IF ONLY Augusto Pinochet, Jean-Claude Duvalier, Ferdinand Marcos and those types had populations as docile as that of TT, they'd have had a much easier go of it.
This administration is like a poorly maintained garbage truck rattling down the Beetham Highway. Trailing miles behind it is a noisome cloud of smothering exhaust – glaring evidence of nepotism, corruption and incompetence. The nation is just driving behind, windows down, breathing it all in.
As a columnist, there's never any shortage of material to work with in TT. It's both a curse and a curse. This is, after all, the land of kickbacks, back-scratching and scandal. It's usually a toss-up over which new-bran’ bacchanal to write about. Oftentimes I've already laid the foundation for one column and have to shelve it for another week. That's typically because a revelation about another government fiasco drops. It's a lot to remember, and Centrum Silver is not the salvation I expected it would be.
I hate cliches, but here's an unavoidable one: During the PP's term in office, when that administration was firing scandals from a machine gun, public enmity for that government seemed at an all-time high.
The air practically crackled with revolt from a broad cross-section of the population.
Indeed, even Patrick Manning's administration that preceded the PP battled strident outrage from a population united against corruption and dictatorial machinations.
In contrast, the current administration appears to have been given free sheet to drive this country into the ground by both action and omission, attracting only a fraction of the open repudiation hurled at previous governments.
For example, PM Rowley and his band of buffoons openly tamper with the democratic process of elections – the grave implications of simply postponing the local government polls for an entire year seem mostly lost on the population.
Why is it that this country seems predisposed to fraud, chicanery and authoritarianism? One minute we're digesting a whopper about Vincent Nelson playing the government like a harp from hell and the next the National Security Council is putting on a Little Carib Theatre production of "how to fool a chupidee nation."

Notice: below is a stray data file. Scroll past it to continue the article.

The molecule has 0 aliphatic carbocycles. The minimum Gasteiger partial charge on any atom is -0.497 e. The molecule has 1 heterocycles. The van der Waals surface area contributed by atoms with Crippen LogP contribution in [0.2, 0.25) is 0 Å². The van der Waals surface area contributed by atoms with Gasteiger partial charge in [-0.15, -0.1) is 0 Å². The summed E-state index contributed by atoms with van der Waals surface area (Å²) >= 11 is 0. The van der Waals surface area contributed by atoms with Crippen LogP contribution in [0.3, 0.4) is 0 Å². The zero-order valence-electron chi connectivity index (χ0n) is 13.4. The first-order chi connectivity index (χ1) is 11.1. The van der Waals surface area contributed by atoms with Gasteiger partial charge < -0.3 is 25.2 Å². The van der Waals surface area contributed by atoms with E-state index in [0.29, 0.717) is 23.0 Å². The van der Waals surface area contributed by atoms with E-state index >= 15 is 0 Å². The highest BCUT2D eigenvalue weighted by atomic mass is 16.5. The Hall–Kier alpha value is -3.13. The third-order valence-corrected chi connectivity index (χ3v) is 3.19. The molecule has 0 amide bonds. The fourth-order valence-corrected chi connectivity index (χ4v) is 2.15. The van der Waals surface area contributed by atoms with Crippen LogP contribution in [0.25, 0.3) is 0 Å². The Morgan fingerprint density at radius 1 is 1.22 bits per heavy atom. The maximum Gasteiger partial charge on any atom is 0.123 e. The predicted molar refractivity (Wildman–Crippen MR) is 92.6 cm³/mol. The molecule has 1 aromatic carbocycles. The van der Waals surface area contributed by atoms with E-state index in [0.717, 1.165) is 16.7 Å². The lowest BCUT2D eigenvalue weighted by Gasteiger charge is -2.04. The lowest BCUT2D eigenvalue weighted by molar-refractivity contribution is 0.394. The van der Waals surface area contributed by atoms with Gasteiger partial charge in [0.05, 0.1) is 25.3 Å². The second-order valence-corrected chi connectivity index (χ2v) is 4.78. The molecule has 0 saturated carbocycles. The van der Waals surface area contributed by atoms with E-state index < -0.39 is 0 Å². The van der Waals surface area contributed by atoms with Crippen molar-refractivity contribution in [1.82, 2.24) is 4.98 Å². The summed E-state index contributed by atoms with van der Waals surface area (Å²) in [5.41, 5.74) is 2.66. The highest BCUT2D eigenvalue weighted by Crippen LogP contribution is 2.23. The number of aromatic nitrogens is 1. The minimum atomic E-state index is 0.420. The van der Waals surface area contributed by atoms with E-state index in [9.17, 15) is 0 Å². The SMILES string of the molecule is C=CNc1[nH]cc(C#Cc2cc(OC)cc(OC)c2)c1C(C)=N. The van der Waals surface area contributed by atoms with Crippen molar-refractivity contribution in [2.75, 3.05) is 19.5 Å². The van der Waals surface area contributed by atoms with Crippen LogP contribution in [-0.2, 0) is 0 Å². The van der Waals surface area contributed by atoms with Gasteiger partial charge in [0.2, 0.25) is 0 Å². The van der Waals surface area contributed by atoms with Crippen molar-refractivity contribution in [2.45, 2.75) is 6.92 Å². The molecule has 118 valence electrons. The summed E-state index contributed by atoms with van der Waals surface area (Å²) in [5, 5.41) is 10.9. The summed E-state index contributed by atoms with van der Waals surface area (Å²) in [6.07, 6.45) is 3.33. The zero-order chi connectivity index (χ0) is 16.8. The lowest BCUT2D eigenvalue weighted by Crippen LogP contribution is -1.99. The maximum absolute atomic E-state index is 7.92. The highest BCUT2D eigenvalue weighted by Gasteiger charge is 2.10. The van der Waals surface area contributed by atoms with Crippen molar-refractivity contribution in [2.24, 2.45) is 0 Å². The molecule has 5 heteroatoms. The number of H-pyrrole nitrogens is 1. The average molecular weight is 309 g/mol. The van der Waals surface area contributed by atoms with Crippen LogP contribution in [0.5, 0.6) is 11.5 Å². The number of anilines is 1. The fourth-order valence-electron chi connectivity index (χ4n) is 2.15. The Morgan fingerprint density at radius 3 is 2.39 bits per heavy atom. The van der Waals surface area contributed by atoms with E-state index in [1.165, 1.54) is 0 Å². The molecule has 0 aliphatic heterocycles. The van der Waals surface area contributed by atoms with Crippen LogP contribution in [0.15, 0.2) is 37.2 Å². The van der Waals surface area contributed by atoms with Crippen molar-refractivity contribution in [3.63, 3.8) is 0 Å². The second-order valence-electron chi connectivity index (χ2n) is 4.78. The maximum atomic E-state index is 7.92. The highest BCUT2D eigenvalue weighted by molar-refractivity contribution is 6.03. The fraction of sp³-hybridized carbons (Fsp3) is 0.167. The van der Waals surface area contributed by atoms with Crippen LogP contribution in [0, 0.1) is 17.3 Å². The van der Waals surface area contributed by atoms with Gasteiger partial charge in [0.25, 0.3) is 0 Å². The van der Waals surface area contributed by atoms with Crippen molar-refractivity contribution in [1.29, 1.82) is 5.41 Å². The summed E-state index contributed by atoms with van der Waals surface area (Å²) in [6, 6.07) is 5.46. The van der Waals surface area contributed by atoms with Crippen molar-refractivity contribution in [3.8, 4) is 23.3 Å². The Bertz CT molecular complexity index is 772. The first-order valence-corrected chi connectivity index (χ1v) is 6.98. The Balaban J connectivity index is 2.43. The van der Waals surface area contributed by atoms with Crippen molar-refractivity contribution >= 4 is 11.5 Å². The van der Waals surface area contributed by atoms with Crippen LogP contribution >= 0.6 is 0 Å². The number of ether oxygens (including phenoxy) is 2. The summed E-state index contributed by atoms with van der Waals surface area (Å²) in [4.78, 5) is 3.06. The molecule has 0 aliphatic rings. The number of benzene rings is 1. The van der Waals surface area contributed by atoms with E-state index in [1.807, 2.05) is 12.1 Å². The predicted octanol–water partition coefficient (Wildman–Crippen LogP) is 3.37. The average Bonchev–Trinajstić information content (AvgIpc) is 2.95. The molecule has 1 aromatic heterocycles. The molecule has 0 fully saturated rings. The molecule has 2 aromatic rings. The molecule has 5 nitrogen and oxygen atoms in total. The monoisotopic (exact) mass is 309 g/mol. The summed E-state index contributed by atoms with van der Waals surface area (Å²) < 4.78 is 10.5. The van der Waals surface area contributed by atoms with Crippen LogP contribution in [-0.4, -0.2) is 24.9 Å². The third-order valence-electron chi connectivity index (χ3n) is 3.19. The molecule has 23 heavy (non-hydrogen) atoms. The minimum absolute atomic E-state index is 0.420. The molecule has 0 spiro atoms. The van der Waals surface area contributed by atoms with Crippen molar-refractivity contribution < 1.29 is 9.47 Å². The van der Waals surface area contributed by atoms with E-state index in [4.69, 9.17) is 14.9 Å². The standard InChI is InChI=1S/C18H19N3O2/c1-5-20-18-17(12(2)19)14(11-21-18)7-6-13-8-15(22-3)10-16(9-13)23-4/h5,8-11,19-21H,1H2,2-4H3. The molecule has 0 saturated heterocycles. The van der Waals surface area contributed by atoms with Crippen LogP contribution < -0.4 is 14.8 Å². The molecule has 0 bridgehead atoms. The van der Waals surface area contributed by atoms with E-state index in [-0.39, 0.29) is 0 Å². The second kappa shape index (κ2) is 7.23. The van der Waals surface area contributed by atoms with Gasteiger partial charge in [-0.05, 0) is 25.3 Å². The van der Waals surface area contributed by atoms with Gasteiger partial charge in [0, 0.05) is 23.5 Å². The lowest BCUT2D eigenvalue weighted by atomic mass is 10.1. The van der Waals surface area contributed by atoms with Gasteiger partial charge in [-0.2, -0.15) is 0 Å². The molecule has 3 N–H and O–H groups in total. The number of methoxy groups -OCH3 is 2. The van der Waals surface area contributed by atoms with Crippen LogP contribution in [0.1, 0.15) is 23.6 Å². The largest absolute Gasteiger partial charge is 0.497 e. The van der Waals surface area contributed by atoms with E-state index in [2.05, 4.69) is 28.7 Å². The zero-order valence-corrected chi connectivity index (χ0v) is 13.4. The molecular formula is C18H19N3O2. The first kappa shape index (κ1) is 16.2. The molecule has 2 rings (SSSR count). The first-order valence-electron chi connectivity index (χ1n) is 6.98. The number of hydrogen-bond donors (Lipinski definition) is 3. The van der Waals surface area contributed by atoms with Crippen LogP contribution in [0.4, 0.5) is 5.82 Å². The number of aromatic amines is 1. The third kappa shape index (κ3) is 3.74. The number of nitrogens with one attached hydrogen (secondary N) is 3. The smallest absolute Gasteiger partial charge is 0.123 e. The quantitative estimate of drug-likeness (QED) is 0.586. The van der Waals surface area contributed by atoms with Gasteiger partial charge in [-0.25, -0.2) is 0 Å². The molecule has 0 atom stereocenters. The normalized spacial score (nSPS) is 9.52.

There's something about this land – it's in the soil, making it perfect for cocoa and corruption. Too many citizens who understand what good governance looks like censor themselves, even amid an unremitting torrent of impropriety. Consider, if you will, the shockingly inappropriate, inaccurate and wildly insensitive assessment of the Rose Hill Primary School incident by Fitzgerald Hinds. His ridiculous and inflammatory remarks should have triggered nationwide condemnation and deafening calls for his immediate removal. All that could be mustered, though, was a few hundred people slating him online.
The same players continue to wine in our faces with fresh offences, knowing our tolerance for abuse is infinite. In this year alone there has been a barrage of damning government scandals that should have triggered the kinds of seismic public reactions we've seen unfolding in the UK.
The Conservative government there has been walking on hot coals stoked by the ire of the British public as post-Brexit economic conditions worsen and the cost-of-living crisis devours more victims every day.
The Tories are changing leaders like jockeys mid-race because a restive public simply won't accept being spat at in the face. Here at home, it's mostly all quiet on the Caribbean front. We take what we get and say, "Please, sir, I want some more!"
I write about corruption, incompetence and abuse of power in government, among other things. Not because I want to, but because my conscience won't permit acquiescence.
Many people call or private-message me to unburden themselves of their fears and concerns. They, however, will never speak out for themselves. As I've mentioned in previous columns, there is a price to be paid for being outspoken, one I've been paying for several years.
A culture of political victimisation is part of the reason many right-thinking but wrong-acting citizens actively suppress their bile. They watch the country ablaze hoping, foolishly, that they're far removed enough from the flames to perhaps feel the heat but not the burn.
There is a mere handful of dissenting voices drawing attention to a government united against the people. They don't have the platform of a weekly column; they are just ordinary folks who simply can't sit by and watch the country slipping into the abyss. Without the din of a united voice, tyranny will prevail. How long will the lambs keep their backs to the wolves?